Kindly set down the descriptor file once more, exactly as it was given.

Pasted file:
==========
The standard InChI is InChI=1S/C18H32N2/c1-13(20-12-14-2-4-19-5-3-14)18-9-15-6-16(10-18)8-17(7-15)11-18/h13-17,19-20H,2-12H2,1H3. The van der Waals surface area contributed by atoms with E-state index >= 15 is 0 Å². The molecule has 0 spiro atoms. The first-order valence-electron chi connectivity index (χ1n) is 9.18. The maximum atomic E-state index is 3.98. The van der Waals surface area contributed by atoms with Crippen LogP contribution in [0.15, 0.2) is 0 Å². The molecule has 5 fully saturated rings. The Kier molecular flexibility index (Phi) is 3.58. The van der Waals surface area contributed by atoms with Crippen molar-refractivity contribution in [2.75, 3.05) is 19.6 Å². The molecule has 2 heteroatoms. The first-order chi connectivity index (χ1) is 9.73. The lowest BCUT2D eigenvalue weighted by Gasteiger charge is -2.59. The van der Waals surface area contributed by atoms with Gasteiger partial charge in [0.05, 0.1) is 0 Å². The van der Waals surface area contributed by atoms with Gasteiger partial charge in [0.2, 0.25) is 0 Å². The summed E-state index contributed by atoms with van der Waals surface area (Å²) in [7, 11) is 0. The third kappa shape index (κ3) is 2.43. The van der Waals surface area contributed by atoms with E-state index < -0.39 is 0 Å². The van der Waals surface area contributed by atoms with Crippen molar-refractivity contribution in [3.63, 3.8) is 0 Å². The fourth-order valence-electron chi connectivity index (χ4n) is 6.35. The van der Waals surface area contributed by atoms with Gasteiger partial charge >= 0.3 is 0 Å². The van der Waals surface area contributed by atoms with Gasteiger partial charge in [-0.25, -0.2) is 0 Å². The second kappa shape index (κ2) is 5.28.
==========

The standard InChI is InChI=1S/C18H32N2/c1-13(20-12-14-2-4-19-5-3-14)18-9-15-6-16(10-18)8-17(7-15)11-18/h13-17,19-20H,2-12H2,1H3. The van der Waals surface area contributed by atoms with E-state index >= 15 is 0 Å². The molecule has 0 spiro atoms. The first-order valence-electron chi connectivity index (χ1n) is 9.18. The maximum atomic E-state index is 3.98. The van der Waals surface area contributed by atoms with Crippen LogP contribution in [0.15, 0.2) is 0 Å². The molecule has 5 fully saturated rings. The Kier molecular flexibility index (Phi) is 3.58. The van der Waals surface area contributed by atoms with Crippen molar-refractivity contribution in [2.75, 3.05) is 19.6 Å². The molecule has 2 heteroatoms. The first-order chi connectivity index (χ1) is 9.73. The lowest BCUT2D eigenvalue weighted by Gasteiger charge is -2.59. The van der Waals surface area contributed by atoms with Gasteiger partial charge in [0.05, 0.1) is 0 Å². The van der Waals surface area contributed by atoms with Gasteiger partial charge in [0.2, 0.25) is 0 Å². The summed E-state index contributed by atoms with van der Waals surface area (Å²) in [7, 11) is 0. The third kappa shape index (κ3) is 2.43. The van der Waals surface area contributed by atoms with E-state index < -0.39 is 0 Å². The van der Waals surface area contributed by atoms with Crippen molar-refractivity contribution in [3.63, 3.8) is 0 Å². The fourth-order valence-electron chi connectivity index (χ4n) is 6.35. The van der Waals surface area contributed by atoms with Gasteiger partial charge >= 0.3 is 0 Å². The van der Waals surface area contributed by atoms with Gasteiger partial charge in [-0.25, -0.2) is 0 Å². The second kappa shape index (κ2) is 5.28.